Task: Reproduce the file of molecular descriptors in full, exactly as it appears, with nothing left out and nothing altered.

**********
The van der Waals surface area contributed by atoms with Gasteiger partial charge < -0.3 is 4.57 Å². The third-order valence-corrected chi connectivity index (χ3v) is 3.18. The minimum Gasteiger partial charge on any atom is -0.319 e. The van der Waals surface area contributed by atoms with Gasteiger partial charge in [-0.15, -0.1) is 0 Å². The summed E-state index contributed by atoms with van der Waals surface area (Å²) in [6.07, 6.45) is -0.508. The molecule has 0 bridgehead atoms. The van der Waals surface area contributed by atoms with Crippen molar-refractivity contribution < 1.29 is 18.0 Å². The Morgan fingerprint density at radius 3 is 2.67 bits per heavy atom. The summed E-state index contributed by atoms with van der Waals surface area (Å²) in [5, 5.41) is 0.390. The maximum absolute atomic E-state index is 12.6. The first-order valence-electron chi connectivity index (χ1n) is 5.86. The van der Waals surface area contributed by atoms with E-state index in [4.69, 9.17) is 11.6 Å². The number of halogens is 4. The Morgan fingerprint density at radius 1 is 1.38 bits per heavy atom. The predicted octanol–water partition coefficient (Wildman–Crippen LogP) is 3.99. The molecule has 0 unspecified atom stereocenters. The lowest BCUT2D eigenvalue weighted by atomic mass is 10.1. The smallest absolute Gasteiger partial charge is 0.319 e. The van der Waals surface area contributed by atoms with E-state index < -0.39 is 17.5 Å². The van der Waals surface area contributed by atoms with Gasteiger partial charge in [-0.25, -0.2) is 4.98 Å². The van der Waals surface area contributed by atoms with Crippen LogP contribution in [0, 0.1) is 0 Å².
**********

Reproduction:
The van der Waals surface area contributed by atoms with Gasteiger partial charge < -0.3 is 4.57 Å². The third-order valence-corrected chi connectivity index (χ3v) is 3.18. The minimum Gasteiger partial charge on any atom is -0.319 e. The van der Waals surface area contributed by atoms with Gasteiger partial charge in [-0.15, -0.1) is 0 Å². The summed E-state index contributed by atoms with van der Waals surface area (Å²) in [6.07, 6.45) is -0.508. The molecule has 0 bridgehead atoms. The van der Waals surface area contributed by atoms with Crippen molar-refractivity contribution < 1.29 is 18.0 Å². The Morgan fingerprint density at radius 3 is 2.67 bits per heavy atom. The summed E-state index contributed by atoms with van der Waals surface area (Å²) in [5, 5.41) is 0.390. The maximum absolute atomic E-state index is 12.6. The first-order valence-electron chi connectivity index (χ1n) is 5.86. The van der Waals surface area contributed by atoms with E-state index in [4.69, 9.17) is 11.6 Å². The number of halogens is 4. The Morgan fingerprint density at radius 1 is 1.38 bits per heavy atom. The predicted octanol–water partition coefficient (Wildman–Crippen LogP) is 3.99. The molecule has 0 unspecified atom stereocenters. The lowest BCUT2D eigenvalue weighted by atomic mass is 10.1. The smallest absolute Gasteiger partial charge is 0.319 e. The van der Waals surface area contributed by atoms with E-state index < -0.39 is 17.5 Å². The van der Waals surface area contributed by atoms with Gasteiger partial charge in [-0.25, -0.2) is 4.98 Å². The van der Waals surface area contributed by atoms with Crippen LogP contribution in [0, 0.1) is 0 Å².